$35/hour

4.4
average from
30
ratings

Hello all!

My name is Mike.

I am an experienced tutor previously certified by the Collegiate Reading and Learning Association (CRLA). I started tutoring in 2008 at the University of New Mexico, while working on my Bachelor of Science degree in Physics and Applied Math. Since then, I have helped many students understand physics and

*Given rate is for a typical one-on-one lesson. Ask about rates for block schedules and group lessons. Rates are negotiable as needed.*

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Michael is approved to conduct lessons through Wyzant Online. Wyzant Online allows students and tutors to work remotely via video, audio, and collaborative whiteboard tools. For more information about how online tutoring works, check out Wyzant Online.

If you’re interested in online lessons, message Michael to get started.

Math:

Algebra 1,
Sports/Recreation:

Cooking
Approved subjects are in **bold**.

In most cases, tutors gain approval in a subject by passing a proficiency exam. For some subject areas, like music and art, tutors submit written requests to demonstrate their proficiency to potential students. If a tutor is interested but not yet approved in a subject, the subject will appear in non-bold font. Tutors need to be approved in a subject prior to beginning lessons.

Algebra 1 is an introduction to symbolic math and fundamental rules. It introduces the representation of numbers with symbols, and deals with manipulation of these symbols in a mathematical context. Typical problems include solving equations for a single variable using various methods.

I have been practicing algebra for 15+ years. In high school I won the Excellence in Mathematics award upon graduation, which was due partly to my work in algebra. More recently, I graduated from UNM with my degree in physics and math, earning a 4.01 GPA for the math major. I also studied physics at the graduate level at the University of California, Riverside, which required extensive application of algebra. This experience combined with my CRLA tutor certification shows that I could be of great help for your Algebra 1 study.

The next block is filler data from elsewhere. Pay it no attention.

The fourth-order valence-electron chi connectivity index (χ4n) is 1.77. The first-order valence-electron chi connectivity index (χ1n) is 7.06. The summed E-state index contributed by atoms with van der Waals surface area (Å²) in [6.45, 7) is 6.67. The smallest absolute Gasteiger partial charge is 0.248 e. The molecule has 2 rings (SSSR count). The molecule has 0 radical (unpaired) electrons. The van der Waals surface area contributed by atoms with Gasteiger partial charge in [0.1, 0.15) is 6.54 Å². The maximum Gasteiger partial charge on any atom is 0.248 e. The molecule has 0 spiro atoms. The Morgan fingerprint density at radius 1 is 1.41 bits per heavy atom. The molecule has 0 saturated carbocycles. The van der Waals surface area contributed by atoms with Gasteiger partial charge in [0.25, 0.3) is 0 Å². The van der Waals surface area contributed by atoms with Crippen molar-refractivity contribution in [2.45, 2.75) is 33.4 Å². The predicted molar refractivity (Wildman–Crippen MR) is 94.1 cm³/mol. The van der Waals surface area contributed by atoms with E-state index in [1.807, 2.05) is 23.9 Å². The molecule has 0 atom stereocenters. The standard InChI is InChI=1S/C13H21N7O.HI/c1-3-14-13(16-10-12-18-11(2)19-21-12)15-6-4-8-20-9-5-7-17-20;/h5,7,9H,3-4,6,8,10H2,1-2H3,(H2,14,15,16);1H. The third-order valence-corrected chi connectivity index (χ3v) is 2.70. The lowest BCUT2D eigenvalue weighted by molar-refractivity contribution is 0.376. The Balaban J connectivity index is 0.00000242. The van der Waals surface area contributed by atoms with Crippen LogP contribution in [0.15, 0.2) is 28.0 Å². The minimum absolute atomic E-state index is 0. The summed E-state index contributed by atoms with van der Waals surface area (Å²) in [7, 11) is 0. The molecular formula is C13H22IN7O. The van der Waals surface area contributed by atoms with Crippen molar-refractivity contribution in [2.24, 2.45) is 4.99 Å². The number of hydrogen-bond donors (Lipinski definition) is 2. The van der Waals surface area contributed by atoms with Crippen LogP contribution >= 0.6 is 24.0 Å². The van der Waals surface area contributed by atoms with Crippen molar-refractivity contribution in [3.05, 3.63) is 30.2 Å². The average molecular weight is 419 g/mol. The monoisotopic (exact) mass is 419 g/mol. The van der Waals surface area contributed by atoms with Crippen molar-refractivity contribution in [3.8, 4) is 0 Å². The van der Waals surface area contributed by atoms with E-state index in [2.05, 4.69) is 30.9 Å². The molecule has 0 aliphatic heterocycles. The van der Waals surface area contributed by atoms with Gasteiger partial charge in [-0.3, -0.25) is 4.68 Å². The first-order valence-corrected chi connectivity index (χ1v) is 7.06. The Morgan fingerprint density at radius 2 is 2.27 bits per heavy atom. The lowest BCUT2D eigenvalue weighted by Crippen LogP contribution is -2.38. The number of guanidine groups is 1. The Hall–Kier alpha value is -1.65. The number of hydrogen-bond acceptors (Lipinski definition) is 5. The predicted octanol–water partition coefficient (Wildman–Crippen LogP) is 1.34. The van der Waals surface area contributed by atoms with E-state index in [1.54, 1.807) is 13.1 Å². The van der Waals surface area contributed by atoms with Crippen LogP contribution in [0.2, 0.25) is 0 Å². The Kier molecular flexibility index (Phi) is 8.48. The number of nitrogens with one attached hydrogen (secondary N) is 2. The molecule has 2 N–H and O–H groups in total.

Algebra 2 includes generalizations of many topics from Algebra 1. Topics include: polynomials and plotting, factoring/simplifying expressions, and an introduction to functions. With a solid foundation of algebra 1 and 2, the student should be ready to approach calculus, which has countless applications.

I have been practicing algebra for 15+ years. I earned a Ph.D. in physics at the University of California, Riverside, which required extensive application of algebra. This experience combined with my CRLA tutor certification shows that I could be of great help for your Algebra 2 study.

Calculus builds more on the foundations of algebra, sometimes after preparation like precalculus or trigonometry. Calculus primarily deals with change. For example, if you kept track of your speed as a function of time you could use calculus to find the total distance travelled, even if your speed varies wildly. Calculus provides the tools for predicting/understanding any phenomenon: weather patterns, population & social patterns, motion of planets & galaxies, etc. Being so broad with so many applications, it's easy to see why many students need some help understanding it; however, it quickly becomes one of the most useful branches of mathematics no matter what you study.

I have been practicing calculus for 10+ years. In high school I won the Excellence in Mathematics award upon graduation, which was due largely to my performance in Calculus. Later, I graduated from UNM with my degree in physics and math, earning a 4.01 GPA for the math major. I have now earned a Ph.D. in physics from the University of California, Riverside, which required extensive application of calculus. This experience combined with my CRLA certification experience shows that I could be of great help for your Calculus study.